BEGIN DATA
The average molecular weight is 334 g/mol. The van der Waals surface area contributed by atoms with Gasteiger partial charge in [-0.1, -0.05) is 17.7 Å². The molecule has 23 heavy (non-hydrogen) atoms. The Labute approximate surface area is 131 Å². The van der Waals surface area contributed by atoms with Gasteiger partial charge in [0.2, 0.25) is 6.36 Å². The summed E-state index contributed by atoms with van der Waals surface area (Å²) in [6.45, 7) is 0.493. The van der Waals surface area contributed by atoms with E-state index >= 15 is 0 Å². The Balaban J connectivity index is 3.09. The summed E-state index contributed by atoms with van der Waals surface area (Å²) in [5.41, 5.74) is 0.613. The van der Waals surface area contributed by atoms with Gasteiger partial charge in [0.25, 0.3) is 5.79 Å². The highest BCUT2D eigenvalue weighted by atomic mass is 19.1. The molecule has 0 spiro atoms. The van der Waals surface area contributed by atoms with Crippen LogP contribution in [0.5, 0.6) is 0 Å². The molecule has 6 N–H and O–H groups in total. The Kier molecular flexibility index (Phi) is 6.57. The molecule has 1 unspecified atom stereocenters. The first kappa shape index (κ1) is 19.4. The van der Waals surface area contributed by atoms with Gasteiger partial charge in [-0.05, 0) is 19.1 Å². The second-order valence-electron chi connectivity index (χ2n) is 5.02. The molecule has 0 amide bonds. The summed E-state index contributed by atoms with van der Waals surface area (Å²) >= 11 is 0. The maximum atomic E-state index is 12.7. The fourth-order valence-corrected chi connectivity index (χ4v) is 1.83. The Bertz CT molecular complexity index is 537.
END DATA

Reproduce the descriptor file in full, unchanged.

The average molecular weight is 334 g/mol. The van der Waals surface area contributed by atoms with Gasteiger partial charge in [-0.1, -0.05) is 17.7 Å². The molecule has 23 heavy (non-hydrogen) atoms. The Labute approximate surface area is 131 Å². The van der Waals surface area contributed by atoms with Gasteiger partial charge in [0.2, 0.25) is 6.36 Å². The summed E-state index contributed by atoms with van der Waals surface area (Å²) in [6.45, 7) is 0.493. The van der Waals surface area contributed by atoms with E-state index >= 15 is 0 Å². The Balaban J connectivity index is 3.09. The summed E-state index contributed by atoms with van der Waals surface area (Å²) in [5.41, 5.74) is 0.613. The van der Waals surface area contributed by atoms with Gasteiger partial charge in [0.25, 0.3) is 5.79 Å². The highest BCUT2D eigenvalue weighted by atomic mass is 19.1. The molecule has 0 spiro atoms. The van der Waals surface area contributed by atoms with Crippen LogP contribution in [0.5, 0.6) is 0 Å². The molecule has 6 N–H and O–H groups in total. The Kier molecular flexibility index (Phi) is 6.57. The molecule has 1 unspecified atom stereocenters. The first kappa shape index (κ1) is 19.4. The van der Waals surface area contributed by atoms with Gasteiger partial charge in [-0.05, 0) is 19.1 Å². The second-order valence-electron chi connectivity index (χ2n) is 5.02. The molecule has 0 amide bonds. The summed E-state index contributed by atoms with van der Waals surface area (Å²) >= 11 is 0. The maximum atomic E-state index is 12.7. The fourth-order valence-corrected chi connectivity index (χ4v) is 1.83. The Bertz CT molecular complexity index is 537.